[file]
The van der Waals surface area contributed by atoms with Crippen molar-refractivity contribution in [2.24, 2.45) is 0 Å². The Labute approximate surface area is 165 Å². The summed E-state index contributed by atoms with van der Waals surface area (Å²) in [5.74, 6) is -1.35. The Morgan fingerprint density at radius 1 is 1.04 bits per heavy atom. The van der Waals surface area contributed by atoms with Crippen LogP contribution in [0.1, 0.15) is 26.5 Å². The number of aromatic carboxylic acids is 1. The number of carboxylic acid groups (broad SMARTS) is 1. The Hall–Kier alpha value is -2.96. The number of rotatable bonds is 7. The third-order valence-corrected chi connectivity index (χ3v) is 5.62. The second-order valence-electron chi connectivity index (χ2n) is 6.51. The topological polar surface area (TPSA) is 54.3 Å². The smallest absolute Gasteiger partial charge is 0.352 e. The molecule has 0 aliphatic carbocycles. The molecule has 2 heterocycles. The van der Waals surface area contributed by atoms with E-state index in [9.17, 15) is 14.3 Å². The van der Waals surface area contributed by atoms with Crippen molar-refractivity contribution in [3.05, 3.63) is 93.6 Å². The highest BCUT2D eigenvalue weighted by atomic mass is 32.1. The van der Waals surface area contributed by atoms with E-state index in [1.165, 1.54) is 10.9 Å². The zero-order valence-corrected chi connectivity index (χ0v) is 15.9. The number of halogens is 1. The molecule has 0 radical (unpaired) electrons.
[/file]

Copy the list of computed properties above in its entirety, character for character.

The van der Waals surface area contributed by atoms with Crippen molar-refractivity contribution in [2.24, 2.45) is 0 Å². The Labute approximate surface area is 165 Å². The summed E-state index contributed by atoms with van der Waals surface area (Å²) in [5.74, 6) is -1.35. The Morgan fingerprint density at radius 1 is 1.04 bits per heavy atom. The van der Waals surface area contributed by atoms with Crippen LogP contribution in [0.1, 0.15) is 26.5 Å². The number of aromatic carboxylic acids is 1. The number of carboxylic acid groups (broad SMARTS) is 1. The Hall–Kier alpha value is -2.96. The number of rotatable bonds is 7. The third-order valence-corrected chi connectivity index (χ3v) is 5.62. The second-order valence-electron chi connectivity index (χ2n) is 6.51. The topological polar surface area (TPSA) is 54.3 Å². The smallest absolute Gasteiger partial charge is 0.352 e. The molecule has 0 aliphatic carbocycles. The molecule has 2 heterocycles. The van der Waals surface area contributed by atoms with E-state index in [9.17, 15) is 14.3 Å². The van der Waals surface area contributed by atoms with Crippen molar-refractivity contribution in [3.05, 3.63) is 93.6 Å². The highest BCUT2D eigenvalue weighted by atomic mass is 32.1. The van der Waals surface area contributed by atoms with E-state index in [1.165, 1.54) is 10.9 Å². The zero-order valence-corrected chi connectivity index (χ0v) is 15.9. The number of halogens is 1. The molecule has 0 radical (unpaired) electrons.